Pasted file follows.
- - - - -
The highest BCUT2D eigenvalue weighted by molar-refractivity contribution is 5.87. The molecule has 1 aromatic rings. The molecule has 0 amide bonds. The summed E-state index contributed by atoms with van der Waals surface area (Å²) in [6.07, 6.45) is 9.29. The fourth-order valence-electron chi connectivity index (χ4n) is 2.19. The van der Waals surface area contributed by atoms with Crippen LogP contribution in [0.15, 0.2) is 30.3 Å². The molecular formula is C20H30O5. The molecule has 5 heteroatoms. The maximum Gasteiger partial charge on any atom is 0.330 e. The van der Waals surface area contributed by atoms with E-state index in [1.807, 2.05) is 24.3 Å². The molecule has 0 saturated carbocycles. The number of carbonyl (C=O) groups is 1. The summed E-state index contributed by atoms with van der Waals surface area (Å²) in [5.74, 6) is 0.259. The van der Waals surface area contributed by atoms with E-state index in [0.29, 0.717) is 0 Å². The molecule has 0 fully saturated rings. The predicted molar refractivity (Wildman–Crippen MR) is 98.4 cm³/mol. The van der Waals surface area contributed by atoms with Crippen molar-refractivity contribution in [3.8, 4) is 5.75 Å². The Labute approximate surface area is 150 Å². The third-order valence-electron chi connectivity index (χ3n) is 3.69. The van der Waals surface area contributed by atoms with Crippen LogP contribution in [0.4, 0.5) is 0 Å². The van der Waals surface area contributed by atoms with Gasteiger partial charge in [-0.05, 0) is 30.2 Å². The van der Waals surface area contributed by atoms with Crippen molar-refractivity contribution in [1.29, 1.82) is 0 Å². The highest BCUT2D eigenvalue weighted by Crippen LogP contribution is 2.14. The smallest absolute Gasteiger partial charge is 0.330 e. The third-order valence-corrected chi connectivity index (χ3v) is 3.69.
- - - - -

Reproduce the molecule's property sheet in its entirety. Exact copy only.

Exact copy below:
The highest BCUT2D eigenvalue weighted by molar-refractivity contribution is 5.87. The molecule has 1 aromatic rings. The molecule has 0 amide bonds. The summed E-state index contributed by atoms with van der Waals surface area (Å²) in [6.07, 6.45) is 9.29. The fourth-order valence-electron chi connectivity index (χ4n) is 2.19. The van der Waals surface area contributed by atoms with Crippen LogP contribution in [0.15, 0.2) is 30.3 Å². The molecular formula is C20H30O5. The molecule has 5 heteroatoms. The maximum Gasteiger partial charge on any atom is 0.330 e. The van der Waals surface area contributed by atoms with E-state index in [1.807, 2.05) is 24.3 Å². The molecule has 0 saturated carbocycles. The number of carbonyl (C=O) groups is 1. The summed E-state index contributed by atoms with van der Waals surface area (Å²) in [5.74, 6) is 0.259. The van der Waals surface area contributed by atoms with E-state index in [0.29, 0.717) is 0 Å². The molecule has 0 fully saturated rings. The predicted molar refractivity (Wildman–Crippen MR) is 98.4 cm³/mol. The van der Waals surface area contributed by atoms with Crippen molar-refractivity contribution in [3.8, 4) is 5.75 Å². The Labute approximate surface area is 150 Å². The third-order valence-electron chi connectivity index (χ3n) is 3.69. The van der Waals surface area contributed by atoms with Crippen LogP contribution in [0.4, 0.5) is 0 Å². The van der Waals surface area contributed by atoms with Gasteiger partial charge in [-0.05, 0) is 30.2 Å². The van der Waals surface area contributed by atoms with Crippen molar-refractivity contribution in [1.29, 1.82) is 0 Å². The highest BCUT2D eigenvalue weighted by Crippen LogP contribution is 2.14. The smallest absolute Gasteiger partial charge is 0.330 e. The third-order valence-corrected chi connectivity index (χ3v) is 3.69.